Zell Miller did many fine things during his eight years as Georgia's governor but, sad to say, some of his judicial picks helped move Georgia's high court to the political left of the U.S. Supreme Court.
For a perfect example of Peach State justices' portside tilt, simply look at this week's 6-1 ruling striking down the state's anti-sodomy law -- a law the federal High Court held constitutional in 1986.
The U.S. Supreme Court deferred to the Legislature's right to pass laws reflecting a state's values and standards of conduct. The Georgia Supreme Court, however, usurped this authority with its ruling that the sodomy statute violates Georgians' constitutional right to privacy -- a right not perceived when sodomy was litigated in earlier criminal cases; only two years ago, the court upheld the law.
The ruling cannot be appealed, because the Georgia Supreme Court is the ultimate authority on the state's constitution. Even so, Justice George Carley puts the case in proper perspective with his piercing dissent. Some excerpts:
"Today... a majority of this court concludes that our state constitution confers upon the citizens of Georgia a fundamental right to engage in a consensual act which the majority itself concedes... many Georgians find `morally reprehensible.' I believe that, in so holding, the majority not only misconstrues the constitution of Georgia, but also violates the fundamental...principle of separation of powers...
"(The) freedom to violate the criminal law is simply anarchy and, thus, the antithesis of an ordered constitutional system. More importantly, however, the majority cites no authority as support for its adoption of the novel proposition that the constitutionality of a criminal statute is somehow dependent upon whether anyone other than the actual participants...are adversely affected by the proscribed act.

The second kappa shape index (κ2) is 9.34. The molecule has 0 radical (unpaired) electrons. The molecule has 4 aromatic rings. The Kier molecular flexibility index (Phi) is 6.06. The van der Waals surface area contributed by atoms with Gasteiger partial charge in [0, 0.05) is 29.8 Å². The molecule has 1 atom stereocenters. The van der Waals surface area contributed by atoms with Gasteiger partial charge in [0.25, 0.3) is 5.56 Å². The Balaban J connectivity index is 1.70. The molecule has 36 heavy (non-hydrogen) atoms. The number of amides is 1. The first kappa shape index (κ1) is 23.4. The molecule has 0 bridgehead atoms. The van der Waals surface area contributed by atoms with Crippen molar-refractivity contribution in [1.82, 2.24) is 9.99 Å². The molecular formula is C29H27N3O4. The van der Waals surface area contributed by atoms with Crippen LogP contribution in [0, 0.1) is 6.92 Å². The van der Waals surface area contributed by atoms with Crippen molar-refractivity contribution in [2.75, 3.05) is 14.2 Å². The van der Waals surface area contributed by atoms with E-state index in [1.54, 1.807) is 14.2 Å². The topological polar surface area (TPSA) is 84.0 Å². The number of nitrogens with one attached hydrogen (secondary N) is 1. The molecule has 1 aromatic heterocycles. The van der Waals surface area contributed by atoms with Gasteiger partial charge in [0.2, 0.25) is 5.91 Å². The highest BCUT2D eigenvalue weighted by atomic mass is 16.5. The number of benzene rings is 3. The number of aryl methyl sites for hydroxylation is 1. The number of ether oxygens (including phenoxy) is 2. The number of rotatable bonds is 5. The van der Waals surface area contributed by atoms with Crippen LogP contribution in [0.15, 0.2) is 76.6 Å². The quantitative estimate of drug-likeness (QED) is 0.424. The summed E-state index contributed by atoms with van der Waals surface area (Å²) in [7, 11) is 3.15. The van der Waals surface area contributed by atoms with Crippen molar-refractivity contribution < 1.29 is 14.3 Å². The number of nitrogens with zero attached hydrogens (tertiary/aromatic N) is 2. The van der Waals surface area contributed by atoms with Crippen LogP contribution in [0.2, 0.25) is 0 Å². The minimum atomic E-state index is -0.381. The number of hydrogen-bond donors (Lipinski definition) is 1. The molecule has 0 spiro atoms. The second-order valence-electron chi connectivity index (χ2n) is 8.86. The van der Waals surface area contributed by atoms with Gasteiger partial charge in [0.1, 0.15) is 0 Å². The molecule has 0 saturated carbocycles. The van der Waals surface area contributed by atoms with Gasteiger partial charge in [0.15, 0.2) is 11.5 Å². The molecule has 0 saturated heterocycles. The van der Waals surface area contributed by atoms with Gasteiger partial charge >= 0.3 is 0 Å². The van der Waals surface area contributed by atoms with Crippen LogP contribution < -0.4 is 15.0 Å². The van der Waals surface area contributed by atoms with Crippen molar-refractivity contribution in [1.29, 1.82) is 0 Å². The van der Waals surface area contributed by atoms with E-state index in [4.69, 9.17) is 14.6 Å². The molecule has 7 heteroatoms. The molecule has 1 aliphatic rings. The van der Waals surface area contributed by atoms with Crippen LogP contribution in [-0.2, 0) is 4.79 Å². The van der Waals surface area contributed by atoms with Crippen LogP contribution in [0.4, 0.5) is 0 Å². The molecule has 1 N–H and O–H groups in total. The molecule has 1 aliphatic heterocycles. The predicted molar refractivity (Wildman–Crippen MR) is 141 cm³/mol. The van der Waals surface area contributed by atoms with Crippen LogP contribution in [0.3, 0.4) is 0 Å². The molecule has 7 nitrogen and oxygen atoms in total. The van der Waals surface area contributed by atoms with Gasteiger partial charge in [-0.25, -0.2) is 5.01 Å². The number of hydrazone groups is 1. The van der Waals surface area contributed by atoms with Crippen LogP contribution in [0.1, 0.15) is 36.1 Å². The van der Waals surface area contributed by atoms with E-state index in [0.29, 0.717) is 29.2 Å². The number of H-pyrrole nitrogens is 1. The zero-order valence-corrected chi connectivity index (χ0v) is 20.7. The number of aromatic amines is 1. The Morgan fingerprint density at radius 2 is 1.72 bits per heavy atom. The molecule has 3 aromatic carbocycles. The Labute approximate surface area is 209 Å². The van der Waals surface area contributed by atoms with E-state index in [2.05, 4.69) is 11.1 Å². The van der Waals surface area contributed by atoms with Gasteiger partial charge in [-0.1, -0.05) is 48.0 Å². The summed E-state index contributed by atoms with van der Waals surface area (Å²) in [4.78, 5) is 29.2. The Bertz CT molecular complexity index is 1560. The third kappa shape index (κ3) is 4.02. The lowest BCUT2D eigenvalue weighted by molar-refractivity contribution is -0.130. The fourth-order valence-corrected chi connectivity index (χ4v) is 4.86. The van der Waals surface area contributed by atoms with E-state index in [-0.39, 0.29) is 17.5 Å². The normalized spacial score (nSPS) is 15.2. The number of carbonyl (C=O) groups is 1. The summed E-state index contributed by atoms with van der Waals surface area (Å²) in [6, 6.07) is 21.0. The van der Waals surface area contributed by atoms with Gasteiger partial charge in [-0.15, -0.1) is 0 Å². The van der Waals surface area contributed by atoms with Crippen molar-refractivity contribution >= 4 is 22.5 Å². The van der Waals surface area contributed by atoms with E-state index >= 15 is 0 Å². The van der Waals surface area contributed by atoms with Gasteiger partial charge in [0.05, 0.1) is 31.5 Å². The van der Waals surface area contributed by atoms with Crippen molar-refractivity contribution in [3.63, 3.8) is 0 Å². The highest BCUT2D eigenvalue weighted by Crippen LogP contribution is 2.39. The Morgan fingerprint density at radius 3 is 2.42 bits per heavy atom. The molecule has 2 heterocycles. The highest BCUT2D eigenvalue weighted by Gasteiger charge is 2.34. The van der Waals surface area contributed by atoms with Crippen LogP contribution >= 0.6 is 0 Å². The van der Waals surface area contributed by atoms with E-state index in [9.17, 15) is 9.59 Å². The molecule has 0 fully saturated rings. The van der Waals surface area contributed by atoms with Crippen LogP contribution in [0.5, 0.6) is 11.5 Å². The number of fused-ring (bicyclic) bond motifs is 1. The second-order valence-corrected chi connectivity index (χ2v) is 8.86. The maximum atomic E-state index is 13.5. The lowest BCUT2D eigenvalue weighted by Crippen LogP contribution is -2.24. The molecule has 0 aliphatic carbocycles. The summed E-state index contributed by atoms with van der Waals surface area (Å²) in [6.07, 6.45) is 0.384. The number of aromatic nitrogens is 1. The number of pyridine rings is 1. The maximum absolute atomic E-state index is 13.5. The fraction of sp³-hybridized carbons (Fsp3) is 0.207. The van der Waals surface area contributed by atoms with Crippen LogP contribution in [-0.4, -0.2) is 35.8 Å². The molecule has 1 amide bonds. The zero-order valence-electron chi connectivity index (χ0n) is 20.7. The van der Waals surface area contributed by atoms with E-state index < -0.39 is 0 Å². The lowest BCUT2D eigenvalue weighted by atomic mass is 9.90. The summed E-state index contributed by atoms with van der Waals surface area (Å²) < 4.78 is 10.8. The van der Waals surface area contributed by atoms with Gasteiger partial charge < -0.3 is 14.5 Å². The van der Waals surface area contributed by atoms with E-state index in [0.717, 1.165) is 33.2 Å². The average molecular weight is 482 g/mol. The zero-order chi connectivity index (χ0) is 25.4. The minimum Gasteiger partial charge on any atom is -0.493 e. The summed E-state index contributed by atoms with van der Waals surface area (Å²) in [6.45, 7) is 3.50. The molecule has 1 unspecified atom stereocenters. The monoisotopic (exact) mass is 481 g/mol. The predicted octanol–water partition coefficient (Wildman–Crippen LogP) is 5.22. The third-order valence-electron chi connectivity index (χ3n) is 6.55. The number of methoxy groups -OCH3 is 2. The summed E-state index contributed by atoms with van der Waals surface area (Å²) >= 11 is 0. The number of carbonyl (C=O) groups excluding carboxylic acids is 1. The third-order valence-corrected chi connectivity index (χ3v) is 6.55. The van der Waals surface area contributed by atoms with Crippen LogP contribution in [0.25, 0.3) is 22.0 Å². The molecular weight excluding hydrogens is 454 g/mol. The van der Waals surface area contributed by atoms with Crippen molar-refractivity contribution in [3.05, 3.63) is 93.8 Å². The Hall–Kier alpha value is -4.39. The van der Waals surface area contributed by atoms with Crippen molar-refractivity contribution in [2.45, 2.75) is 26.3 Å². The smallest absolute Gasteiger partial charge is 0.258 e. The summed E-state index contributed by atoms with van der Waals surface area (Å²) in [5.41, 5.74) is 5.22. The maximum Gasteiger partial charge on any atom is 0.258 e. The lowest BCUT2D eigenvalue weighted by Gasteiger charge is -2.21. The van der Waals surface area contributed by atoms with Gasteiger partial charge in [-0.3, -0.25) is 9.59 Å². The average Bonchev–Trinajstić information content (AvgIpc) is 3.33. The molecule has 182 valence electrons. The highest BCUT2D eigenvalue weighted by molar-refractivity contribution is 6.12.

"Presumably, under this new standard, the state can no longer enforce laws against consensual incest, fornication or adultery...(T)he majority has now called into constitutional question any criminal statute which proscribes an act that...does not cause sufficient harm to anyone other than the actual participants. Thus...the constitutionality of criminal laws which forbid the possession and use of certain drugs has suddenly become questionable."
Pro-family lawmakers will be looking for ways to write an anti-homosexual sodomy statute that Georgia's high court will uphold, but given the five-member majority against such a law, it will probably take a constitutional amendment to restore the law -- and that's a long shot, at best.